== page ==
Sir Sidney Alton Ponson made seven starts for the Twins in 2007. Born and raised in Noord, Aruba, he is one of four major league players to be born in Aruba and is the most successful of the four. Baltimore signed him as a free agent in 1993. He did not have a lot of success in the minors, but came to the majors in April of 1998 and stayed there. He finished fifth in the Rookie of the Year voting in 1998, and was a durable rotation starter for the Orioles through July of 2003, consistently posting ERAs in the fours. Near the end of his contract, Ponson was traded to the Giants on July 31, 2003, and finished out the season with them. 2003 was Ponson's best year: he won 17 games, posting an ERA of 3.75. He returned to Baltimore as a free agent in 2004, but his ERA went over five, and then over six the next year. The Orioles released him on September 1, 2005, and Ponson began bouncing around. He was with St. Louis and the Yankees in 2006, the Twins in 2007, Texas and the Yankees again in 2008, and Kansas City in 2009. His stint with the Twins in 2007 consisted of seven games, all starts. He was 2-5 with a 6.93 ERA and a 1.89 WHIP. He played briefly for the Long Island Ducks in the Atlantic League in 2010, but was placed on the retired list in mid-June. It appears that he owns some property in Fort Lauderdale, Florida, but it could not be determined if he was actually living there at last report.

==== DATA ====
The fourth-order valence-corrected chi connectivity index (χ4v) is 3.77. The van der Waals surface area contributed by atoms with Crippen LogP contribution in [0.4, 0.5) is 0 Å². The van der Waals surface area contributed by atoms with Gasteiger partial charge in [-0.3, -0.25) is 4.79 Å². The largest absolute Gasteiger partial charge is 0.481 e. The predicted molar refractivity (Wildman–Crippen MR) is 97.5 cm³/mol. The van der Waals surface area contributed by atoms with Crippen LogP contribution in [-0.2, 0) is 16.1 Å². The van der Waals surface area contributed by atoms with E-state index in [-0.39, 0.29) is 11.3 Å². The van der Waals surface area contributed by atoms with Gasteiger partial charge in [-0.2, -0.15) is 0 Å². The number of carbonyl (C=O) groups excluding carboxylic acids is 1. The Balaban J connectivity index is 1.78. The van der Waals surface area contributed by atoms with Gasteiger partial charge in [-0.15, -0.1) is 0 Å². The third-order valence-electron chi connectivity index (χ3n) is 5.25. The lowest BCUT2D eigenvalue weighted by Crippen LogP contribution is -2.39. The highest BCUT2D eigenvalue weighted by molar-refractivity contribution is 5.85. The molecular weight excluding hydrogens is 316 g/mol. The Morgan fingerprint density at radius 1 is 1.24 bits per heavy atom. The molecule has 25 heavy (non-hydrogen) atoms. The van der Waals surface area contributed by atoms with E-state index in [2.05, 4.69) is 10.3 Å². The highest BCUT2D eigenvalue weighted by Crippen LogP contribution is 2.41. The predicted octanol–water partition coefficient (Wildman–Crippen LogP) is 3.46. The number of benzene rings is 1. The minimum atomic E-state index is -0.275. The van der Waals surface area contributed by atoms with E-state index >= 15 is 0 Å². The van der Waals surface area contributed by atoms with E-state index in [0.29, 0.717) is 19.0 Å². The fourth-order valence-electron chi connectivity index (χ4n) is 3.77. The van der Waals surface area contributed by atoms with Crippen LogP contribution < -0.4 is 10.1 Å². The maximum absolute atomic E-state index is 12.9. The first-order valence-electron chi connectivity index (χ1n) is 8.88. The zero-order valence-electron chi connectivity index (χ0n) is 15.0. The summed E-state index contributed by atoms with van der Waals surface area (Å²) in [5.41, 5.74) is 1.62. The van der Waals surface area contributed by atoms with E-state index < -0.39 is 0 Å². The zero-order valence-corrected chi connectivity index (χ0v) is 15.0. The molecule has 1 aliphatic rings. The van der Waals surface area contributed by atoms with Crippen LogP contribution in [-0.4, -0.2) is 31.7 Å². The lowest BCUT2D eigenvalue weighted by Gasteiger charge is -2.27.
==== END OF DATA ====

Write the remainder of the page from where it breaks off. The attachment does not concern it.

Right-hander Daryl Marcelus Thompson did not play for the Twins, but he was in their organization for part of 2012.  Born and raised in LaPlata, Maryland, he was drafted by Montreal in the eighth round in 2003.  He had not gotten out of Class A in 2007, and was now in the Cincinnati organization, having been traded after the 2006 season.  In 2008, though, he made ten excellent starts at AA, seven fine starts in AAA, and ended the season in the majors, where he went 0-2, 6.91.  He was injured much of 2009, making only seven minor league starts, and made only fifteen minor league starts in 2010.  The Reds thought enough of him to send him to the Arizona Fall League, though, and in 2011, even though he wasn't pitching that well in the minors, they brought him back to the majors for one relief appearance.  After that season, though, the Reds released him.  He signed with Minnesota for 2012 and was sent to Rochester, where he went 1-5, 4.71 in nine starts.  The Twins released him on the first of June.  He didn't give up, though.  He had a fine year in the Atlantic League in 2013 and signed with the Mets after the season, but was released before 2014 spring training.  He continues to pitch in the Atlantic League and actually had a fine season for Southern Maryland in 2019, earning Atlantic League Pitcher of the Year Honors.  He also was the pitching coach for the Blue Crabs, which may be the start of his future career.  He appears to still be working for the Blue Crabs.  He turns thirty-four today.  His career major league record is 0-3, 8.31 in 17 innings.  If coaching is his future, we wish him well.